After Chinese-funded factories were set on fire, Myanmar security forces killed at least 38 people on Sunday, one of the deadliest days since the military seized power in a coup, and proclaimed martial law in six regions.
According to the advocacy group Assistance Association for Political Prisoners (AAPP), the heaviest casualties occurred in an industrial suburb of Yangon, where military and police opened fire on unarmed demonstrators, killing at least 22, and the Hlaingthaya district “became like a battlefield.”
A protester can be seen huddling under a makeshift shield while holding onto the shirt of a fallen fellow demonstrator in one unverified picture. A protester can be seen huddling under a makeshift shield while holding onto the shirt of a fallen fellow demonstrator in one unverified picture.
At least 16 people were killed in other parts of the country on Sunday, including Mandalay, the country’s second largest city, and Bago, where state media confirmed that a police officer died of a chest wound after a clash with protesters, according to Reuters. This is the second police officer who has died as a result of the demonstrations.
According to the AAPP, the weekend’s deaths increase the total number of people killed since the coup to at least 126. Several Chinese-funded factories were smashed and set ablaze during protests in Yangon’s industrial zone on Sunday, according to the Chinese Embassy in Myanmar. According to the embassy, Chinese people were also wounded.
The perpetrators are unknown, and no organization has taken responsibility for the fires.
“China urges Myanmar to take further effective measures to stop all acts of violence, punish the perpetrators in accordance with the law and ensure the safety of life and property of Chinese companies and personnel in Myanmar,” the embassy statement said, according to CGTN.
Anti-coup protesters have been wary of China, with protesters often targeting the Chinese embassy in Yangon and accusing Beijing of supporting the coup and junta.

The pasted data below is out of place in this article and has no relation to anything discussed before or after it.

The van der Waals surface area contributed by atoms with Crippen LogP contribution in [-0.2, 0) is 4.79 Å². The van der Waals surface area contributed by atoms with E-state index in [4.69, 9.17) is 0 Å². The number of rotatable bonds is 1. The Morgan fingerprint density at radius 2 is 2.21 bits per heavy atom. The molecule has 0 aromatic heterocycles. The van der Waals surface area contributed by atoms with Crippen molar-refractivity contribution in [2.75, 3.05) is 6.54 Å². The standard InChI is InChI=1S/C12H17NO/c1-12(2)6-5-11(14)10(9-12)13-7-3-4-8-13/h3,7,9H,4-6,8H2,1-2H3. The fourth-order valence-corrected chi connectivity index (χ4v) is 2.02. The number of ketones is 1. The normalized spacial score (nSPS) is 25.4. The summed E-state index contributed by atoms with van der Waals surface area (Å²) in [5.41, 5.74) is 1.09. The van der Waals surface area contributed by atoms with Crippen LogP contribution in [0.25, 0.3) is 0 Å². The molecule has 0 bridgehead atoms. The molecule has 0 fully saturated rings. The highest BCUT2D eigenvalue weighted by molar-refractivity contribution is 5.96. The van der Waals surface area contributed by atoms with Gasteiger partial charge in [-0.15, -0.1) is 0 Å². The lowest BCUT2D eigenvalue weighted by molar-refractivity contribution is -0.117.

Though China has not explicitly denounced the military takeover, it has backed a UN Security Council statement condemning “violence against peaceful protestors” and urging the military to “exercise utmost restraint.”
China issued a statement on Sunday urging Myanmarese protestors to express their demands legally and not to jeopardize bilateral relations.
According to state-run news channel MRTV, the military junta imposed martial law in Hlaingthaya, one of the city’s largest districts and home to many struggling factory workers, following the bloodshed. Martial law has also been proclaimed in Yangon’s Shwepyithar district, according to local media. The military proclaimed martial law in four more Yangon townships on Monday: North Dagon, North Okkalapa, South Dagon, and Dagon Seikkan, which are home to the majority of the city’s factories.
In districts where martial law is proclaimed, the military chief of the Yangon region is given “absolute administrative and judicial authority,” according to the junta’s regime. According to local news outlet Myanmar Now, martial law under the junta’s regime gives the military commander of the Yangon region “full administrative and judicial authority” in districts where martial law is declared.
According to internet monitoring service NetBlocks, despite the restoration of internet connectivity on Monday following a shutdown for the 29th consecutive night, mobile networks remained “disabled nationwide.” Mobile phones have been used by protesters and journalists to live stream protests and record police crackdowns.